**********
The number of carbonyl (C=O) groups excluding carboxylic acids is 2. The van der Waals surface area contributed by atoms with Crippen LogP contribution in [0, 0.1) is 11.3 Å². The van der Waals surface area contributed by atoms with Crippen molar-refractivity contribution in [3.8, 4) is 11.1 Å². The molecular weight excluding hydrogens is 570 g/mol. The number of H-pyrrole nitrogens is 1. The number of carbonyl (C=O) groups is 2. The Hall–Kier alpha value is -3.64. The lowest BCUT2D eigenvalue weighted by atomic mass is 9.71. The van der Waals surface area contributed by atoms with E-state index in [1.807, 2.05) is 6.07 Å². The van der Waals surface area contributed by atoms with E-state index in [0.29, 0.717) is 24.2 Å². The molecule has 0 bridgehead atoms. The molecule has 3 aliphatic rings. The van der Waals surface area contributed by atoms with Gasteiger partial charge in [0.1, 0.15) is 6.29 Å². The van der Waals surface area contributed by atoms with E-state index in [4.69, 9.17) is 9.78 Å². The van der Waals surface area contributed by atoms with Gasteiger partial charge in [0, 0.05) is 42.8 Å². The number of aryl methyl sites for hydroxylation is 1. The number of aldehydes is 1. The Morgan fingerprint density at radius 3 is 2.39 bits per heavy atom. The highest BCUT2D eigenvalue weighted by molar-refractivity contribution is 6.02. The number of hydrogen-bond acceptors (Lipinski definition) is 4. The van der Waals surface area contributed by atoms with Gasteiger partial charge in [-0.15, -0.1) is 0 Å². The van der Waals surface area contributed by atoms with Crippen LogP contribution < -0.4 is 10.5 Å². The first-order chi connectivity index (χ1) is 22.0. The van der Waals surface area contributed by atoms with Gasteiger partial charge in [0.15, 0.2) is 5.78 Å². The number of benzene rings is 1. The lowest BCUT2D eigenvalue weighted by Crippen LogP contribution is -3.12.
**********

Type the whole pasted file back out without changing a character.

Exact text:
The number of carbonyl (C=O) groups excluding carboxylic acids is 2. The van der Waals surface area contributed by atoms with Crippen LogP contribution in [0, 0.1) is 11.3 Å². The van der Waals surface area contributed by atoms with Crippen molar-refractivity contribution in [3.8, 4) is 11.1 Å². The molecular weight excluding hydrogens is 570 g/mol. The number of H-pyrrole nitrogens is 1. The number of carbonyl (C=O) groups is 2. The Hall–Kier alpha value is -3.64. The lowest BCUT2D eigenvalue weighted by atomic mass is 9.71. The van der Waals surface area contributed by atoms with E-state index in [1.807, 2.05) is 6.07 Å². The van der Waals surface area contributed by atoms with E-state index in [0.29, 0.717) is 24.2 Å². The molecule has 0 bridgehead atoms. The molecule has 3 aliphatic rings. The van der Waals surface area contributed by atoms with Gasteiger partial charge in [0.1, 0.15) is 6.29 Å². The van der Waals surface area contributed by atoms with E-state index in [4.69, 9.17) is 9.78 Å². The van der Waals surface area contributed by atoms with Gasteiger partial charge in [0, 0.05) is 42.8 Å². The number of aryl methyl sites for hydroxylation is 1. The number of aldehydes is 1. The Morgan fingerprint density at radius 3 is 2.39 bits per heavy atom. The highest BCUT2D eigenvalue weighted by molar-refractivity contribution is 6.02. The number of hydrogen-bond acceptors (Lipinski definition) is 4. The van der Waals surface area contributed by atoms with Gasteiger partial charge in [-0.15, -0.1) is 0 Å². The van der Waals surface area contributed by atoms with Crippen LogP contribution < -0.4 is 10.5 Å². The first-order chi connectivity index (χ1) is 22.0. The van der Waals surface area contributed by atoms with Gasteiger partial charge in [0.15, 0.2) is 5.78 Å². The number of benzene rings is 1. The lowest BCUT2D eigenvalue weighted by Crippen LogP contribution is -3.12.